Good Jobs, Green Jobs 2010:
Using Green Energy Manufacturing
To Solve the Jobs Crisis Is Shaping Up
To Be a Very Tough Battle
By Carl Davidson
Washington DC's DuPont Circle area is best known for foreign embassies and sidewalk cafes and a lively night life. But for three mild and sunny spring days this May 4-6, nearly 3500 people stayed inside the Hilton Hotel for the 2010 'Good Jobs, Green Jobs' conference, trying to solve the country's economic problems and the world's climate change crisis.
This was the third and largest gathering to date on the green jobs theme organized by the Blue-Green Alliance, a coalition of several hundred environmental, community and trade union groups pulled together primarily by the United Steel Workers and the Sierra Club. Last year's gathering of 3000, fresh from Obama's victory and several new recession-fighting initiatives, was highly spirited and visionary.
Now a tough year had passed and the mood had shifted. There was still plenty of idealism and optimism, especially among the younger activists, but many were sobered by the fierce resistance of the GOP and finance capital to any timely or significantly large reforms. Climate change was being denied, clean energy legislation was stalled, stimulus spending for jobs was too small, health insurance reform was barely acceptable, and the wars were dragging on.
Nonetheless, the organizers here were determined to find ways to continue and deepen their struggles.
"We must seize this opportunity to turn the economy around and end global warming," said Leo Gerard of the Steelworkers. "If the Republicans take majorities in the House and Senate in November, only Heaven will be able to help us. For our children, our grandchildren, and all the future generations we cannot allow this to happen." His summarizing statement was aimed as much at the White House and the Democratic Party leadership as it was at the conference participants.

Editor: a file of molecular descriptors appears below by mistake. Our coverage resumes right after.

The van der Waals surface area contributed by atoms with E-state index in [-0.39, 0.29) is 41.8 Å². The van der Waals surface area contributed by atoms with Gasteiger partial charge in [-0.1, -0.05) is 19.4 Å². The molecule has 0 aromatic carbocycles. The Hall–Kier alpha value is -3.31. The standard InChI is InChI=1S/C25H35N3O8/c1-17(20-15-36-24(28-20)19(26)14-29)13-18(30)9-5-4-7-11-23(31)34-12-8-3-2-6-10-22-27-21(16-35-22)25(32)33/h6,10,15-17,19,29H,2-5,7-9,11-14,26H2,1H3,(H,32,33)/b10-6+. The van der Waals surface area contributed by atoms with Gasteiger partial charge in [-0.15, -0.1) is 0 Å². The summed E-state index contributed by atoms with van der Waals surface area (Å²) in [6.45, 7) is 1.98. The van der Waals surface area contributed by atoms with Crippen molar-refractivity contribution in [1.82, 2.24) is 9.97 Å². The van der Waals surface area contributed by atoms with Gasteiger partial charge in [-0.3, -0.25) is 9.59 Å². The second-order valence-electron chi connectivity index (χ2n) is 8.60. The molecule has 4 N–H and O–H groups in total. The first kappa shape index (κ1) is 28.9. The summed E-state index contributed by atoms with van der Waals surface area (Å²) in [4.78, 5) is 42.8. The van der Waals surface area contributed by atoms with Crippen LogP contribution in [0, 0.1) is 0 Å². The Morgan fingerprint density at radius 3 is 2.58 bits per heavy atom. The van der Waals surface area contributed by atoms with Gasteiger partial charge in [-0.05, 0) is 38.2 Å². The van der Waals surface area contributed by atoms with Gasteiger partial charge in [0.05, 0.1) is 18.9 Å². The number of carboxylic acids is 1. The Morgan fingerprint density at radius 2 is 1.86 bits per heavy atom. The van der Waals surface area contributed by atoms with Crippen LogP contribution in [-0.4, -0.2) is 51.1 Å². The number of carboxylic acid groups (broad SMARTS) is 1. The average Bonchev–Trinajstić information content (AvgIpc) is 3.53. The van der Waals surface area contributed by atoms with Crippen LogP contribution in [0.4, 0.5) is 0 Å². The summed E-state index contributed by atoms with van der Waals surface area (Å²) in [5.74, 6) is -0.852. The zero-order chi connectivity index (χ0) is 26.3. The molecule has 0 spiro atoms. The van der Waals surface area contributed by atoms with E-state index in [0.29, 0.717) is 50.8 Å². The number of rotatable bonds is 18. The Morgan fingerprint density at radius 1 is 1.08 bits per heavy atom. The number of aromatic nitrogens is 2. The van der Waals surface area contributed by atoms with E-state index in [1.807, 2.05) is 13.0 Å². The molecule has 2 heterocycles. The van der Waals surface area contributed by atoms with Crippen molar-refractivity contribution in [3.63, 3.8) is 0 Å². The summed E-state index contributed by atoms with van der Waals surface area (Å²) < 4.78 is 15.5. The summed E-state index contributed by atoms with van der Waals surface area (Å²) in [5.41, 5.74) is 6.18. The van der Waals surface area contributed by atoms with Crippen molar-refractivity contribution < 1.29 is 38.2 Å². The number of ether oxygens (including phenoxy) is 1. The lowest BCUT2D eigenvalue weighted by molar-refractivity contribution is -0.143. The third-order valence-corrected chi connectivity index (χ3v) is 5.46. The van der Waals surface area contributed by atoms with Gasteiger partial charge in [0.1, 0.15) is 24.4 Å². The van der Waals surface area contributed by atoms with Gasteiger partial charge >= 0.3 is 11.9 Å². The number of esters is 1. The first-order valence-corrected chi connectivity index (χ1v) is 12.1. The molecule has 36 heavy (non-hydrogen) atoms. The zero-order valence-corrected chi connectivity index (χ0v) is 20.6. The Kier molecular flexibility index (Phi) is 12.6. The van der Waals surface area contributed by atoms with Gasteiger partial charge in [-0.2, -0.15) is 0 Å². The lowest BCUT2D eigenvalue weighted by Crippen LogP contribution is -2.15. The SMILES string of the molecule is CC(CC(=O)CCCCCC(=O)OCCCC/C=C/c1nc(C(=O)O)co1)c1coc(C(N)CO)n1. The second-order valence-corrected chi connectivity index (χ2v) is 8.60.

The conference had three components: first, a series of large plenary sessions alternating with smaller workshops; second, a Green Innovation Expo featuring booths from more than 100 green nonprofits, unions, government agencies and a variety of 'high road' green energy companies, including McKinstry Corp., AT&T, ArcelorMittal, UPS, the American Wind Energy Association, and the Solar Energy Industries Association. Throughout the conference, there was frequent mention of GAMESA, the Spanish wind turbine construction company, which now has major investments in the U.S. Third, there was a final day of lobbying on Capitol Hill.
The main attraction at the opening plenary was House Speaker Nancy Pelosi. "In Congress, we have stood strong in the drive for good, green jobs," she declared. "We understand that the 21st century will be led by those who invest, innovate, and act. We've said all along that clean energy is about four things: jobs, jobs, jobs, jobs." Pelosi summarized the work over the previous year. "Creating jobs," she explained, "was central to the President's budget, founded on three critical components of our nation's prosperity: health care for all Americans, education and innovation; and clean energy jobs. In keeping with the budget, the House took another bold step forward by passing the Waxman-Markey bill, the American Clean Energy and Security Act, which would create 1.7 million jobs, reduce our dangerous dependence on foreign oil, and cut the pollution that causes global warming.